“We live and breath and follow a paradoxical gospel. We’re to equate success not with the world’s success, but with our ability to die to our desires. This echoes John 12:24: “I tell you the truth, unless a kernel of wheat falls to the ground and dies, it remains only a single seed. But if it dies, it produces many seeds.” (NIV) We who want to hold on to our control have a hard time with words like these.
We don’t much like death. We’d rather produce seeds another way. But death to ourselves, our agendas, our expectations, our hopes is necessary to find the deep joy that comes when we fully relinquish ourselves to the gospel.”
When I Did NOT Cheat
Ever since 3rd grade, I’ve gone out of my way to avoid even the appearance of cheating.
I’d finished my spelling test before my classmates and started gazing out the window. Then I remembered to re-check my work and–sure enough!–found a mistake.
As I erased the error and started writing in the correction, my teacher swooped in, accusing me of looking at another student’s paper and then changing my answer.
Hot tears of shame coursed down my cheeks. I knew I hadn’t looked at anyone else’s paper. But I had no proof, so I took my punishment without protest.
When I Could Have Cheated
During freshman year of college, I was aiming to earn 100% on every single test in a particular class. The end of the quarter was coming, and so far, so good!
I confidently took the next test. When I finished, I was sure I’d aced it. I was about to re-check all my answers when, as I looked up to the clock to check my timing, I happened to focus on one question on a classmate’s test.
As I realized I’d circled the wrong answer on mine, my heart sank. I didn’t want to break my string of perfect scores. But I also didn’t want to cheat! I began to re-check all my answers, as I always did. And I knew — I just knew — that I would have caught this error even if my eyes hadn’t wandered. It was a dumb mistake. The kind I always catch.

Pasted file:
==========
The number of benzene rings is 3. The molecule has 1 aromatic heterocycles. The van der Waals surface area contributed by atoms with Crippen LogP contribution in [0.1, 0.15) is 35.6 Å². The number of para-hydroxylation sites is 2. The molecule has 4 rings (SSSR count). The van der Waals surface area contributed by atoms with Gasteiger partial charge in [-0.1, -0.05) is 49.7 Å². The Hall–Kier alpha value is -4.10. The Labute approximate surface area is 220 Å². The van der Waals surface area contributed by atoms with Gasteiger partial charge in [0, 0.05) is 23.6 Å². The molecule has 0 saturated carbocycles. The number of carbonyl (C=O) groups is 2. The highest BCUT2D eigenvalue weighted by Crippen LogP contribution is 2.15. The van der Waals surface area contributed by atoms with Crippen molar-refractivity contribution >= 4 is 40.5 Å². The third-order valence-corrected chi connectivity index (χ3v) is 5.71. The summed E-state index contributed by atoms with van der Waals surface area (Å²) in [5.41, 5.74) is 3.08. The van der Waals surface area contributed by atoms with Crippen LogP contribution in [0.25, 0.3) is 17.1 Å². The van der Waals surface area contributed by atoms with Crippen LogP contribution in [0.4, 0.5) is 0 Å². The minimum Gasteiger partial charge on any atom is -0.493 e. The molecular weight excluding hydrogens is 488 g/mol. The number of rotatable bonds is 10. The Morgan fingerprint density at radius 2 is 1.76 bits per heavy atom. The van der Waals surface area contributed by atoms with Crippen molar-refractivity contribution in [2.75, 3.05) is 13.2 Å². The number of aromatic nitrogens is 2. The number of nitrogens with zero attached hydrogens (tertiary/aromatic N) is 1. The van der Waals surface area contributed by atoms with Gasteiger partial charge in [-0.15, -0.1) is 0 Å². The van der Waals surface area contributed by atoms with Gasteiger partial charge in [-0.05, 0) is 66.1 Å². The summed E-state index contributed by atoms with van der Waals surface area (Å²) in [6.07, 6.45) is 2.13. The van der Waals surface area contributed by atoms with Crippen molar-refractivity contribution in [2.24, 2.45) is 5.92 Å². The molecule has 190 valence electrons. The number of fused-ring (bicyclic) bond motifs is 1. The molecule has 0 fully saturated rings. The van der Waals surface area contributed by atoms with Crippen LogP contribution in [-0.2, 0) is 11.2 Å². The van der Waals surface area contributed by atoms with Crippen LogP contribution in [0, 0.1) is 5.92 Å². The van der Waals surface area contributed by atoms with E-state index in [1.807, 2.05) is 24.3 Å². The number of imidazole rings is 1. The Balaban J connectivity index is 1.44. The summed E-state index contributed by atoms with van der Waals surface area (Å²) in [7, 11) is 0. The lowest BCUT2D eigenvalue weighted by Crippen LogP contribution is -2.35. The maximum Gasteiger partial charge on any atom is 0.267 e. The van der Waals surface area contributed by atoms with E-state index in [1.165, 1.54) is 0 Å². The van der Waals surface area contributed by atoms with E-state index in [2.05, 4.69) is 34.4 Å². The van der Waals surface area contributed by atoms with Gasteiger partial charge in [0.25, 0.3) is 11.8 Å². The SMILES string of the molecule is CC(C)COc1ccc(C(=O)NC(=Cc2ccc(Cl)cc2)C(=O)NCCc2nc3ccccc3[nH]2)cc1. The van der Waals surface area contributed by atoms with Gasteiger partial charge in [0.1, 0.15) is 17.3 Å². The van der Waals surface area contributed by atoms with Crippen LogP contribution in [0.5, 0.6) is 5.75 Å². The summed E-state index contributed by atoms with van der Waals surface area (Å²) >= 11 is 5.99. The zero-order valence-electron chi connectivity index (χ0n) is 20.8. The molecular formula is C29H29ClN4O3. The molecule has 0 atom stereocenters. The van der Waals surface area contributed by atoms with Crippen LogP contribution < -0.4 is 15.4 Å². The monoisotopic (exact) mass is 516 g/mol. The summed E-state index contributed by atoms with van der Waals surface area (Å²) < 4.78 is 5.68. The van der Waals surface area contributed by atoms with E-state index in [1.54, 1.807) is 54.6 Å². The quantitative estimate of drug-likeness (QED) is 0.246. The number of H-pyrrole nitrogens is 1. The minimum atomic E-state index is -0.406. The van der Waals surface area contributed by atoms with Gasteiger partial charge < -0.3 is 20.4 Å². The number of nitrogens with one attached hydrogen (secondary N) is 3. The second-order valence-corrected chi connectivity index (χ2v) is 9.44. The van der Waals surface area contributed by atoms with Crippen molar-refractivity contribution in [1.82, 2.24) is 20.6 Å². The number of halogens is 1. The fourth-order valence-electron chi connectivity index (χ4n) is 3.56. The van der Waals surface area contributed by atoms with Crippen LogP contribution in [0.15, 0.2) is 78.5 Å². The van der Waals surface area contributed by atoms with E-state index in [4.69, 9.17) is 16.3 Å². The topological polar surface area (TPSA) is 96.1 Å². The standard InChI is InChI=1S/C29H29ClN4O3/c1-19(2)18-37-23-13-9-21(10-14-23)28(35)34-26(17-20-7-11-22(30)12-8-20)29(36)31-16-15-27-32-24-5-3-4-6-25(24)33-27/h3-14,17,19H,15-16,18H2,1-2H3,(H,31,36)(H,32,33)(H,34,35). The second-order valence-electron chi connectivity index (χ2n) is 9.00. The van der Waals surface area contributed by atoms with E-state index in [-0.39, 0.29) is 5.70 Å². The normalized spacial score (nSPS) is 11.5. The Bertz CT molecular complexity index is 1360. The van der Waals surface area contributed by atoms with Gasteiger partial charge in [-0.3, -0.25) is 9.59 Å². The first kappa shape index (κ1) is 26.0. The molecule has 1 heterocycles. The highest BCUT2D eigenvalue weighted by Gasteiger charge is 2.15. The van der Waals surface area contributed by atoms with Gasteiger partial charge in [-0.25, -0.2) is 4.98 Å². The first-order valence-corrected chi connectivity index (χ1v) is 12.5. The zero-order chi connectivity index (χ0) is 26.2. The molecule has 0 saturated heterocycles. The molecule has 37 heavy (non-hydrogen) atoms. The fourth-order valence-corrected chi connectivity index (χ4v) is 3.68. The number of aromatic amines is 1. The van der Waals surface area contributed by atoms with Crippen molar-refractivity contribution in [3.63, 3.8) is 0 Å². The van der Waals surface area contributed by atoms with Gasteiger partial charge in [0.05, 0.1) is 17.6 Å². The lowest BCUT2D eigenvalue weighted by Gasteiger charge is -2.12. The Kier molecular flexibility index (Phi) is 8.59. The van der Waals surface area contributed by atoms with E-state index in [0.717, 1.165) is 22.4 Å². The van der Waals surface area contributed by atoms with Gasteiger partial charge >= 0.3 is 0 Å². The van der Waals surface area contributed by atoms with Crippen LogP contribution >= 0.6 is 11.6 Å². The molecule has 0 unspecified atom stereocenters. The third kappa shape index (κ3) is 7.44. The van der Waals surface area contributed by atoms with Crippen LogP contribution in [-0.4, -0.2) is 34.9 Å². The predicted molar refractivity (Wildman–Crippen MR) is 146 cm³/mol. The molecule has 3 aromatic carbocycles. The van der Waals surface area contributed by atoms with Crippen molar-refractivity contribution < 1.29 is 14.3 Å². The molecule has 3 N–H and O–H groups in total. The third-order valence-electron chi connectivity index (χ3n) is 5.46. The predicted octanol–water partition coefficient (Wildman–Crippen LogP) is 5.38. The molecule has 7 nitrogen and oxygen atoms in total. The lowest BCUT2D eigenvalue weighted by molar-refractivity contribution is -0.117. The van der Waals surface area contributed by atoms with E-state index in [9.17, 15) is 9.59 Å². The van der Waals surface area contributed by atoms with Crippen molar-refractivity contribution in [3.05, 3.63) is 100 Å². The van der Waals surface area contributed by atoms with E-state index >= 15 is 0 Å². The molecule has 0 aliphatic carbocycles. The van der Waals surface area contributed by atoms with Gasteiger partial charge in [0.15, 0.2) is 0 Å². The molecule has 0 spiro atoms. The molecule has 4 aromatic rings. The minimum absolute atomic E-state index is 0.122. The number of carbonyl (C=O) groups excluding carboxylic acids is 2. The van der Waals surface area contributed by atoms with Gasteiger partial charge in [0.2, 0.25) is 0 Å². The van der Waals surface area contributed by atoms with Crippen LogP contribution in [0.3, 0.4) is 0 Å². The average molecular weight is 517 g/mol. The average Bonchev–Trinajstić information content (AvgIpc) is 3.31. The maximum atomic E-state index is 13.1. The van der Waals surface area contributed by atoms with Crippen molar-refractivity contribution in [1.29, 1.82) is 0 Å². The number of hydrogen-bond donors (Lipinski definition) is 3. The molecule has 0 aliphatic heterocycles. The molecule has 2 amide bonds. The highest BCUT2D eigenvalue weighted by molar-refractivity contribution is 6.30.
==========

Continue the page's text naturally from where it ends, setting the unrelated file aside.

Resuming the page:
So I changed my answer.
And then I changed it back. Nobody had seen me. The teacher wasn’t going to swoop in and accuse me of anything. My classmates were focused on their tests, oblivious to my struggle.
But I still had to change my answer back. I couldn’t know for sure that I would have caught this error. I didn’t want to live with the nagging feeling that I’d cheated. As much as it pained me, I chose to break my unblemished record.
My Cheating Heart
When it comes to the whole “kernel of wheat must die” I’d rather produce seeds any other way.
ANY other way.
And since there’s no other way to produce seeds, I’ve tried to cheat the system by substituting something else for seeds:
It just makes sense: Why die to produce seeds when you can just show up with lots of fruit?
Isn’t produce the long-term goal of producing seeds anyway?
So I became a produce expert:
- You should see all the books on my shelves!
- You should see the list of workshops and conferences I’ve attended!
- You should see all the seminars and retreats I’ve spoken for!
- You should see…
It’s taken decades for me to realize that it’s not about the produce.
It’s not about what I’ve produced.
It’s not about the fruit.
It’s not even about the seed.
I Can’t Cheat Death
It’s all about the one thing my heart desperately resists:
dying. to. self.
In my attempts to cheat death, I’ve given the worst possible answer to the most important test question:
Who do you trust?
“Oh,” I say, “I trust God!”
But my behavior changes my answer.
- In what ways have you tried to “cheat the system”?
- How are you learning to “die to self”?
- Anything else on your heart!